OK, so this isn't entirely devoid of politics. It's just a little, though, in keeping with the spirit of NPF.
You know that I have a strong interest in maps and geography, and a lot of what I actually get paid to do involves GIS. So it was with great pleasure that I read this interview on Wired's MapLab with the head of the US Geographic Information Unit. It sounds boring, right? And then you see the guy and you think, my god, this is going to be the most boring thing ever.
Power through your skepticism and read it. He has some rather neat stories to tell about the role of mapping in U.S. foreign policy. When nations disagree about a border or the name of a geographic feature, how does the State Department avoid hurting anyone's feelings?
One case I worked on that was kind of fun involves a tiny island off the coast of Morocco. It’s very close to shore and very, very small. But about 11 years ago Morocco sent a few troops there and Spain swooped in with helicopters and expelled them and it became a big deal.
[Then-Secretary of State] Colin Powell was asked to mediate the conflict. [In Powell's plan] everyone was going to leave the island, with no prejudice as to who it belonged to. They drew up an agreement but the problem was the name. The Spanish wouldn’t use the Moroccan name and the Moroccans wouldn’t use the Spanish name.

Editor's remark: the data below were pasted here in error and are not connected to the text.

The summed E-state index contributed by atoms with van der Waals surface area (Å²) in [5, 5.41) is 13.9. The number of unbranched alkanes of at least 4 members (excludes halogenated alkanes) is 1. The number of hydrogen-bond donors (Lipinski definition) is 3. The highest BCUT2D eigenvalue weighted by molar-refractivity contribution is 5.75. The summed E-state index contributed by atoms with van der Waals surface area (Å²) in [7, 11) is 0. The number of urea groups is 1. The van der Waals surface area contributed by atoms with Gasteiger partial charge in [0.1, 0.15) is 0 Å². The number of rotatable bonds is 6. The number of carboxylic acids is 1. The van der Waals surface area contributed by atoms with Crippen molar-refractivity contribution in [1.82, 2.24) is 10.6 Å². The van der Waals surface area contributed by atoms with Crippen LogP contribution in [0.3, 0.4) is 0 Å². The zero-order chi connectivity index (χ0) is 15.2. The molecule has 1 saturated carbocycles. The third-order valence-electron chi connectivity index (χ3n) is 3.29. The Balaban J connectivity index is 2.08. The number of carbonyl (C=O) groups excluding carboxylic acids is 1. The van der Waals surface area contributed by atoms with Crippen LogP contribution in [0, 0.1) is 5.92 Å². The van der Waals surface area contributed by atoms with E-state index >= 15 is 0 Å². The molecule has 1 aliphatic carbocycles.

I was at a dinner party that Saturday night and I got a call from the Secretary’s staff saying that instead of a name they wanted to use the coordinates for that island. So I showed them how to get on a database and do that. I could hear the Secretary in the background saying, “Ask him how accurate those coordinates are.” They’re not totally accurate, but there’s no island nearby with which it could possibly be confused. So the documents he drew up for the mediations referred to “the island and such and such coordinates” and those documents had to be signed by the prime minister of Spain and the king of Morocco by midnight that same day.
The prime minister of Spain signed, no problem. But they had to send a high speed car looking for the king of Morocco. This was in the days before cellphones were prevalent. So they caught up to him and he basically had to pull over at some house and say, “Excuse me, I’m your king, could I use your phone?